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don't mean these 2 million acres, but probably a million acres would be overflowed. There would have to be evacuation of thousands of peo ple. There would be hundreds of thousands who could be disastrously affected.

I think I have said enough, gentlemen, to make you think that in our opinion the present appropriations are not adequate to do the work which is necessary.

I would also like to point out that we think this manmade channel and these manmade levees are an especial obligation of the Federal Government to protect our people in that area. The devastation would be immense in the event these levees were overtopped. I would like to insert my prepared statement.

Thank you very much. Mr. Davis. Thank you, Mr. Jones. (The statement referred to follows:) Mr. Chairman and gentlemen, my name is Elliott Jones, of Houma, La. I am a member of the Atchafalaya Basin Levee Board. The Atchafalaya Floodway traverses our district in its entirety from Old River to the Gulf of Mexico. This floodway is an integral part of the flood-control plan of the Mississippi River and it was designed to carry safely to the Gulf a maximum of 1,500,000 cubic feet per second or half the Mississippi River water arriving at the head of the floodway at time of superflood.

The waters of the floodway from Morganza south are kept within the floodway by guide levees. At least, these guide levees are supposed to keep the floodwaters confined even during a superflood. The plan was conceived following the 1927 flood and overflow.

The guide levees have in large degree been raised to the then calculated grade. It was also admitted in the formation of the plan that it would be necessary to maintąin a channel in the floodway by dredging. Dredging was commenced in the basin about 1932, but such dredging was stopped about 1937, after some 120 million cubic yards had been moved.

Public Law No. 678, adopted in 1936 by the 74th Congress (49 Stat. 1508) provides that the Flood Control Act of 1928, "be amended substantially as recommended by the Mississippi River Commission in its report dated January 19, 1935, to provide :

"Paragraph 43

"Item 6.—The immediate completion of the guide levees of the Atchafalaya Basin Floodway to afford full protection to all lands outside of these levees.

“Item 8.—The improvement of the discharge capacity of the channel of the Atchafalaya and its outlets."

It is necessary now to take a new look at our conditions. In doing so I quote from a report called The Atchafalaya Study issued by the Mississippi River Commission in 1951.

Page 28, “The construction of controlling levees through the Atchafalaya Basin to the presently designed grade and section is extremely difficult. There are many miles of these levees that have been added to at least three times, and they are now barely up to a grade required to pass a discharge of 1 million cubic feet per second through the basin instead of the required 1,500,000 cubic feet per second."

Since these levees traverse a swampy area, the base on which they are built prevents their being raised to any extent. If they are raised, and additional load causes them to subside.

There has been no dredging in the basin since 1937 and consequently there has been an enormous amount of silting.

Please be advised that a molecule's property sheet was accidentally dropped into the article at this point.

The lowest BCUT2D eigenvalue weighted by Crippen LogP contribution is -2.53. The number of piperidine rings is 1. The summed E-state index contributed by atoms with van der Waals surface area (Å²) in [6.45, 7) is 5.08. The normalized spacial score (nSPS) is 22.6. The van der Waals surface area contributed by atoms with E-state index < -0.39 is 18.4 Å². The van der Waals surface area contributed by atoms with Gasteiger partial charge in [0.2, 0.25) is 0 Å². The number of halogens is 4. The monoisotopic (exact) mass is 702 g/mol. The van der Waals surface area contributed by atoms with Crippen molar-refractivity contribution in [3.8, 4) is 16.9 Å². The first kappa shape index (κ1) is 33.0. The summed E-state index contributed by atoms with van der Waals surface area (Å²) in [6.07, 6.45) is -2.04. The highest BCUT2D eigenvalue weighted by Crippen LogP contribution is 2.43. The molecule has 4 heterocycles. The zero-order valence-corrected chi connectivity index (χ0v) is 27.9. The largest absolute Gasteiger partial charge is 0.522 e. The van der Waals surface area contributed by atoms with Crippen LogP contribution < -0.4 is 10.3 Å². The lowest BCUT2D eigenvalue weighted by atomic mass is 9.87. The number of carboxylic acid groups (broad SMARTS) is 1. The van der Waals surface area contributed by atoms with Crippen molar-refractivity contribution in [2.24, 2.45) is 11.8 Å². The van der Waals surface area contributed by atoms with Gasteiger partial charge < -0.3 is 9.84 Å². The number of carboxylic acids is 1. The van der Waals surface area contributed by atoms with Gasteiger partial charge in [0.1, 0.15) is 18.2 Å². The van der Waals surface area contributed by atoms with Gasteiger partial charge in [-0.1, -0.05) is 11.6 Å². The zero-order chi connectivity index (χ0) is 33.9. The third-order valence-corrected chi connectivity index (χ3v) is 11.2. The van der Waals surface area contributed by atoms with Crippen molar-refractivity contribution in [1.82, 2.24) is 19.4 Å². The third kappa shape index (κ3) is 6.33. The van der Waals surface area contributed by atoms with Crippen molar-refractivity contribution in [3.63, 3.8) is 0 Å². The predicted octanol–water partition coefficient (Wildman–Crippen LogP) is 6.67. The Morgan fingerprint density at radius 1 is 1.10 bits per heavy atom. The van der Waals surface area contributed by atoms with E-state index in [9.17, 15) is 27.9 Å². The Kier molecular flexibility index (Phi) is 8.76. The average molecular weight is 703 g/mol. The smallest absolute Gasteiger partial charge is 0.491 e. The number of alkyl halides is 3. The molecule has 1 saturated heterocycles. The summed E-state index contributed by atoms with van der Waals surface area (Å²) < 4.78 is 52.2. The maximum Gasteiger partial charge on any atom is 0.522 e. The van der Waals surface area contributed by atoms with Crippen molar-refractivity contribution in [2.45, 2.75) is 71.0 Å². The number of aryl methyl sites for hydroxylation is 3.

I now quote again from the publication cited above and from the succeeding paragraph on page 28:

"The immediate need for adequate control of floods passing through the Atchafalaya Basin makes it necessary to perform dredging for the development of a channel or channels with cross-sectional areas sufficient to carry the project flood flow through the Atchafalaya Basin below the end of the levees without raising the elevation of the flood-flow lines above the confining elevations provided by the guide levees."

The capacity of the Atchafalaya River in its upper reaches has been in creasing greatly and in its lower basin deposition has been occurring rapidly filling these lowlands, and building a delta, thereby raising the water stages in the lower basin each year for relative stages in the upper river. This has reached the stage now whereby any major highwater produces stages in the lower basin that approach the maximum grade of the floodway levees. Understand that this occurs without the Morganza Floodway in operation.

Thees facts are now published in official records of the Mississippi River Commission in its report on the study of the capture of the Mississippi River by the Atchafalaya River. The deposition is shown in plates B-54 through B-74 of the cross basin survey ranges. A study of the discharge relation charts B-44 to B-47 indicate the following:

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It is obvious from the above that the upper reaches of the Atchafalaya River reflected by the Simmesport, Melville and Krotz Springs gages and discharge has greatly increased in capacity without increase in stage whereas the Atchafalaya Station has increased greatly to carry the same amount of water and that it will continue to increase with each year for relative stages above.

The flood of 1950, for example, sent 630,000 cubic feet per second down the Atchafalaya. The gage at a point some 45 miles below Simmesport went to 30.4 feet.

We believe a siinilar high water today would send this same gage to approximately 33 feet which is close to the grade of the guide levees at that latitude. If the Morganza control structure should be put into operation with a stage of 33 at Atchafalaya Station, our guide levees would then surely be overtopped. In other words, while the carrying capacity of the floodway was designed for 1,500,000 cubic feet per second, danger to the area on both sides of the floodway becomes imminent when 630,000 cubic feet per second comes down the floodway. These guide levees passing through unstable terrain where subsidence is occurring may readily be overtopped or crevassed.